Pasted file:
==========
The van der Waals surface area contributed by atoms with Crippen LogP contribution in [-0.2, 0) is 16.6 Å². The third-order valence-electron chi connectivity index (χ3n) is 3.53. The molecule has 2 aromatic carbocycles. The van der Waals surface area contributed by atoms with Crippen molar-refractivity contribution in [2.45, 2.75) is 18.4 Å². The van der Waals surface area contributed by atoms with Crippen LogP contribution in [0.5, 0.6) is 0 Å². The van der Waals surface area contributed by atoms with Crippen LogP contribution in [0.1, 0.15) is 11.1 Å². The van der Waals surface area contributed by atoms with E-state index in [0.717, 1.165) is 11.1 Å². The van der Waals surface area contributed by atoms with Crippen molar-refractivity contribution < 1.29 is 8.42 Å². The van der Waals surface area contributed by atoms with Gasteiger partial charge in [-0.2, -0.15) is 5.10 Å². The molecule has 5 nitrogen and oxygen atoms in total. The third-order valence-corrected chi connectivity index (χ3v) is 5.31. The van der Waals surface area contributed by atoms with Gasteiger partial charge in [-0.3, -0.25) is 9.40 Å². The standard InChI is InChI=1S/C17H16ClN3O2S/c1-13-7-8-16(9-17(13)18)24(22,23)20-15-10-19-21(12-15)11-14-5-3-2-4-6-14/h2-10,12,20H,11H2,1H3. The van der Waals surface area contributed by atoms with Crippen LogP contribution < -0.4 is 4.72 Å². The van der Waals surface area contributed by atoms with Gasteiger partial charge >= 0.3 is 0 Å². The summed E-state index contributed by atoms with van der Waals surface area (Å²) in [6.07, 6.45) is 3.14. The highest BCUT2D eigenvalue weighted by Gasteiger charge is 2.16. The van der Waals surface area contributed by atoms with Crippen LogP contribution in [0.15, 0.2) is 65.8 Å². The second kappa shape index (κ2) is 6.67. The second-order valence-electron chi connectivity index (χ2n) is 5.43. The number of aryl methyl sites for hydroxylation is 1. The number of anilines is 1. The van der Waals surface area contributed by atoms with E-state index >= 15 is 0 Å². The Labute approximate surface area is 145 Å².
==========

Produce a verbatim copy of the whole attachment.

The van der Waals surface area contributed by atoms with Crippen LogP contribution in [-0.2, 0) is 16.6 Å². The third-order valence-electron chi connectivity index (χ3n) is 3.53. The molecule has 2 aromatic carbocycles. The van der Waals surface area contributed by atoms with Crippen molar-refractivity contribution in [2.45, 2.75) is 18.4 Å². The van der Waals surface area contributed by atoms with Crippen LogP contribution in [0.5, 0.6) is 0 Å². The van der Waals surface area contributed by atoms with Crippen LogP contribution in [0.1, 0.15) is 11.1 Å². The van der Waals surface area contributed by atoms with E-state index in [0.717, 1.165) is 11.1 Å². The van der Waals surface area contributed by atoms with Crippen molar-refractivity contribution < 1.29 is 8.42 Å². The van der Waals surface area contributed by atoms with Gasteiger partial charge in [-0.2, -0.15) is 5.10 Å². The molecule has 5 nitrogen and oxygen atoms in total. The third-order valence-corrected chi connectivity index (χ3v) is 5.31. The van der Waals surface area contributed by atoms with Gasteiger partial charge in [-0.3, -0.25) is 9.40 Å². The standard InChI is InChI=1S/C17H16ClN3O2S/c1-13-7-8-16(9-17(13)18)24(22,23)20-15-10-19-21(12-15)11-14-5-3-2-4-6-14/h2-10,12,20H,11H2,1H3. The van der Waals surface area contributed by atoms with Crippen LogP contribution < -0.4 is 4.72 Å². The van der Waals surface area contributed by atoms with Gasteiger partial charge >= 0.3 is 0 Å². The summed E-state index contributed by atoms with van der Waals surface area (Å²) in [6.07, 6.45) is 3.14. The highest BCUT2D eigenvalue weighted by Gasteiger charge is 2.16. The van der Waals surface area contributed by atoms with Crippen LogP contribution in [0.15, 0.2) is 65.8 Å². The second kappa shape index (κ2) is 6.67. The second-order valence-electron chi connectivity index (χ2n) is 5.43. The number of aryl methyl sites for hydroxylation is 1. The number of anilines is 1. The van der Waals surface area contributed by atoms with E-state index >= 15 is 0 Å². The Labute approximate surface area is 145 Å².